5 Ways Your Lender Can Help You Get the House

In today’s competitive housing market where many areas nationwide are seeing a far-leaning seller’s market with limited inventory, it’s important for buyers to put their very best foot forward and have all their t’s crossed and i’s dotted before they find “the one”.

Most buyers don’t consider just how much their mortgage lender can help them land their

Loan officers can help buyers win in a competitive sellers market
Your mortgage lender should be an asset in getting your offer accepted

dream home, but aside from a buyer’s real estate agent, the lender is the next most important asset a buyer has when putting together an offer.  Using these 5 tips will help ensure you’ve got yourself in the best position to get an offer accepted.

Work with a Reputable Lender

One of the things a listing agent will consider when advising their seller whether or not an offer is a good one is the name of the mortgage company on the pre-approval letter.  Especially in a multiple offer situation, a seller is likely to choose the offer that’s most likely to make it to the closing table on time and with no headaches or financial harm.   That means if your competition is working with a reputable lender and you’re pre-approval is from anonymousmortgage.com or ABClowestrateXYZ Mortgage, you’ll be at a disadvantage with all other things being equal.

It’s a bonus if the listing agent knows the company and has had a good experience in the past.  If the seller asks for their input, reassurance and a seal of approval from their agent can help an offer in getting accepted.  On the flip side, if a listing agent has had a terrible experience with the lender, the seller will likely hear all about it before making a decision.  Choose your lender wisely, and be wary of internet refinance lenders.

Have a Responsive Loan Officer with Stellar Communication

Sometimes that dream home is viewed at 7pm, or 10am on a Saturday.  Sometimes, that dream home will be slightly above the amount on your pre-approval (or maybe you have a pre-approval, but need one for a different amount).  In a competitive market, if you need an update from your loan officer and their business hours are 9-5 Monday-Friday, or if they take days to respond to your questions or voicemails, you’ll be at a serious disadvantage if other offers are going in ahead of yours.

Your loan officer shouldn’t be available 24/7, but a good loan officer is always responsive, always returns phone calls, and has an eye on their email in the evenings and on weekends – after all, the real estate business doesn’t stop in the evenings and weekends.  Your loan officer shouldn’t, either.

Get Pre-Underwritten (and DON’T get “prequalified”)

If your lender hasn’t reviewed your application, your credit, and supporting documentation, then you’re not pre-approved regardless of what they tell you.  A ‘prequalification’ is a flimsy notice that you may qualify for a loan, but it’s not nearly as assuring as a pre-approval, which involves a complete application, credit, automated underwriting, and supporting documentation reviewed by the loan officer.

Better yet, work with a lender that offers a pre-underwriting program to let the seller and their agent know that if they choose your offer, there won’t be any surprises.  With pre-underwriting, your mortgage lender will put together a full file and submit it to underwriting before a property is found.  This way, once an offer is accepted, all that’s left to do is the property-related work – inspections, appraisal, and insurance – giving a buyer the same strength as a cash buyer.  Pre-underwriting says to a seller “we’re better than pre-approved, we’re fully approved pending you accept our offer”.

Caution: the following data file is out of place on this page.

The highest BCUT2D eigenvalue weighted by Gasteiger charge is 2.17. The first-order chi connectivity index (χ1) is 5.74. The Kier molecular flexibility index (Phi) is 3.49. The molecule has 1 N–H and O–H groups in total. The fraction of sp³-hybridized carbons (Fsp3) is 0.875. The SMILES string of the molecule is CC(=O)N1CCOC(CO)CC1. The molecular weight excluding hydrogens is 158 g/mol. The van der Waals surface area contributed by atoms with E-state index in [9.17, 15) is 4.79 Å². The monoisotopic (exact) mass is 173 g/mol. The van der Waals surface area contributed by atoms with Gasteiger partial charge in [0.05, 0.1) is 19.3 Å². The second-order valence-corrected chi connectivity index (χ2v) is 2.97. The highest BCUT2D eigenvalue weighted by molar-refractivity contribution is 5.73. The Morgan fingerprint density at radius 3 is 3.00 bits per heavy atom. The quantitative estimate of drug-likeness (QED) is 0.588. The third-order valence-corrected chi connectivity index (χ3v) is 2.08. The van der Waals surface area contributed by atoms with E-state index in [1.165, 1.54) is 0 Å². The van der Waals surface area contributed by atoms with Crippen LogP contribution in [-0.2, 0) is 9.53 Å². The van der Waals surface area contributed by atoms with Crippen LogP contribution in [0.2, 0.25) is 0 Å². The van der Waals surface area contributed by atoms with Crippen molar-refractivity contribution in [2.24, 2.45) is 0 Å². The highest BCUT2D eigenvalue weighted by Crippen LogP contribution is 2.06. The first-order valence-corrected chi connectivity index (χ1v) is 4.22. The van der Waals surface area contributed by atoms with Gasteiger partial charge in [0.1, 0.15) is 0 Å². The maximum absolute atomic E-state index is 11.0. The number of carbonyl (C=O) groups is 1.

Your Loan Officer Should Explain Your Pre-Approval ON Your Pre-Approval

Put yourself in a seller’s shoes and consider what looks better:

“Mr/s Seller, this buyer is preapproved” OR “Mr/s Seller, we have reviewed this buyer’s credit, income documents, proof of funds needed to close, and have received an approval through automated underwriting.”

Of course letting the seller know that the loan officer completed a thorough review of a buyer’s loan application is the better way to go – but few mortgage lenders do this.  Make sure you work with a loan officer that does.

Make Sure Your Lender Calls the Listing Agent

Your loan officer should act as a huge advocate when you’re putting an offer in on a house.  Calling the listing agent offers the opportunity to explain your strengths as a buyer, but just as importantly shows the listing agent that the lender you’re working with is professional and a good communicator (one of the biggest complaints of real estate agents is that lenders lack proper communication skills).

When buying a home, it’s a team sport.  Buyers want to buy a home, and sellers want to sell.  A loan officer should let a seller and their agent know that they’re a part of the team, and that they’ll do everything they can to make everyone’s life easy, not just the buyer.  A quick phone call also gives the loan officer a chance to explain the pre-approval process, and gives the listing agent a chance to ask any questions they may have.  Communication is very important in the home buying process, having a lender that’s proactive in this area is a major bonus. If you’re currently perusing your mortgage options, please reach out to one of our Mason-McDuffie Mortgage professionals.

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